Science

Jaguars could be reintroduced to Arizona and New Mexico after disappearing more than 50 years ago 


A team of scientists have petitioned US Fish and Wildlife Service to reintroduce jaguars to the US in an effort they describe as ‘righting a wrong done to America’s Great Cat.’

Jaguars roamed the central mountains of Arizona and New Mexico for hundreds of years, but humans drove the animals to local extinction by the mid-20th century.

A new paper, published by 16 conservation biologists, suggests an area in spanning across the states would include two million acres that is suitable for 90 to 150 jaguars.

‘The jaguar lived in these mountains long before Americans did,’ said Eric Sanderson, WCS Senior Conservation Ecologist and lead author of the study.

‘If done collaboratively, reintroduction could enhance the economy of this region and the ecology of this incredible part of jaguar range.’

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A team of scientists have petitioned US Fish and Wildlife Service to reintroduce jaguars to the US in an effort they describe as 'righting a wrong done to America's Great Cat

A team of scientists have petitioned US Fish and Wildlife Service to reintroduce jaguars to the US in an effort they describe as ‘righting a wrong done to America’s Great Cat

The jaguar is listed as endangered in the US, as well as Mexico.

Only seven adult males have been spotted in the wild since 1996 and the last female was killed in 1963 by an Arizona hunter near Big Lake in the White Mountains.

Before colonizers stepped on to the ‘New World,’ jaguar territory stretched from California down to Texas.

Reports say the last cat in California was killed on Mt. San Jacinto, in Riverside County, sometime in the 1860s.

Jaguars roamed the central mountains of Arizona and New Mexico for hundreds of years, but humans drove the animals to local extinction by the mid-20th century

Jaguars roamed the central mountains of Arizona and New Mexico for hundreds of years, but humans drove the animals to local extinction by the mid-20th century

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The jaguar is listed as endangered in the US, as well as Mexico. Only seven adult males have been spotted in the wild since 1996 and the last female was killed in 1963 (pictured) by an Arizona hunter near Big Lake in the White Mountains

The jaguar is listed as endangered in the US, as well as Mexico. Only seven adult males have been spotted in the wild since 1996 and the last female was killed in 1963 (pictured) by an Arizona hunter near Big Lake in the White Mountains

Today, their roam Central America through South America, and as far south as northern Argentina with the core population living in the Amazon River basin.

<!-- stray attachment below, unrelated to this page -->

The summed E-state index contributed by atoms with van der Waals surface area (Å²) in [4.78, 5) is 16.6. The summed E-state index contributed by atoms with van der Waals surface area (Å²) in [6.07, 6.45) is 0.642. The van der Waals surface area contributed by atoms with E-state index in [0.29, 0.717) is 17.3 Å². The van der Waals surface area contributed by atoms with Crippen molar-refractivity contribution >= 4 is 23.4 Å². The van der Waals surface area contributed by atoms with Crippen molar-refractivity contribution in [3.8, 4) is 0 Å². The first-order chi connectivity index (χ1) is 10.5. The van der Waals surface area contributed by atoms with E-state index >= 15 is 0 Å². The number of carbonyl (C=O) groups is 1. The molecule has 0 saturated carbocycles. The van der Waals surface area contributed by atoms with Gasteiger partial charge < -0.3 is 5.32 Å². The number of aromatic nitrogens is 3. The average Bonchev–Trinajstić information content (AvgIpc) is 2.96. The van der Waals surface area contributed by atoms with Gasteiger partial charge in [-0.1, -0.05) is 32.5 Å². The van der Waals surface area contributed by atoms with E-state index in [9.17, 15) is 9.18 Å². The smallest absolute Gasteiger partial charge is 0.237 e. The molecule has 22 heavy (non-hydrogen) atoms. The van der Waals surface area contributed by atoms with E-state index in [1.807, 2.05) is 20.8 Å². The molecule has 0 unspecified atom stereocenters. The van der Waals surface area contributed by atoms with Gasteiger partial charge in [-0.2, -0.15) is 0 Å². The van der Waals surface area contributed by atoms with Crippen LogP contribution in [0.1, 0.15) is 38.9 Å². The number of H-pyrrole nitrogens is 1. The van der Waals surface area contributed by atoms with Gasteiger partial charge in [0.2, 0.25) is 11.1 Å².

However, a narrow band of occupied jaguar habitat runs north through Mexico and stretches into the US – and some sightings have been reported.

‘Our world’s natural heritage is diminished nearly everywhere; here is a model for who, where, how and why people should invest in restoring it,’ reads the For the jaguar, America’s Great Cat, the question is when.’

The more than a dozen researchers aim to convince the US Fish and Wild Service to take a second look at a 2018 recover plan of the jaguar.

That plan considered only habitat south of Interstate Highway 10 (an artificial boundary considering historic jaguar records north of that) and therefore concluded there was habitat for only six jaguars.

 The two million acres of land had not been mentioned in the previous proposal, which sits to the north, widening the territory for large cats.

‘The jaguar lived in these mountains long before Americans did,’ said Eric Sanderson, WCS Senior Conservation Ecologist and lead author of the study. ‘If done collaboratively, reintroduction could enhance the economy of this region and the ecology of this incredible part of jaguar range.’

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The paper lays out key aspects of why and how these animals could thrive in the mountains once again.

A new paper suggests an area in spanning across the states would include two million acres that is suitable for 90 to 150 jaguars.  The region still bears the same ecosystem from when the cats roamed free, along with a large population of potential prey

A new paper suggests an area in spanning across the states would include two million acres that is suitable for 90 to 150 jaguars.  The region still bears the same ecosystem from when the cats roamed free, along with a large population of potential prey

The region still bears the same ecosystem from when the cats roamed free, along with a large population of potential prey.

‘Given its elevation and latitude, it may provide an important climate refuge for the species in the future, though further research is required,’ the team wrote.

A majority of land is managed for public good and is only home to 381,000 people who live mostly in the cities and town, not near the forested areas.

Also in this area are two tribal nations, the White Mountain Apache and the San Carlos Apache, which manage nearly 12 percent.

The paper provides an example of tribes recovering Mexican wolves in 1998.

Eleven wolves were reintroduced that grew to 163 individuals in 37 packs.

‘This represents a turning point for this iconic wild cat, identifying a path forward for restoration of the jaguar to its historic range in the United States,’ said Sharon Wilcox Ph.D., Texas Representative for Defenders of Wildlife. 

‘It should serve as the starting point for a renewed conversation among stakeholders.’ 



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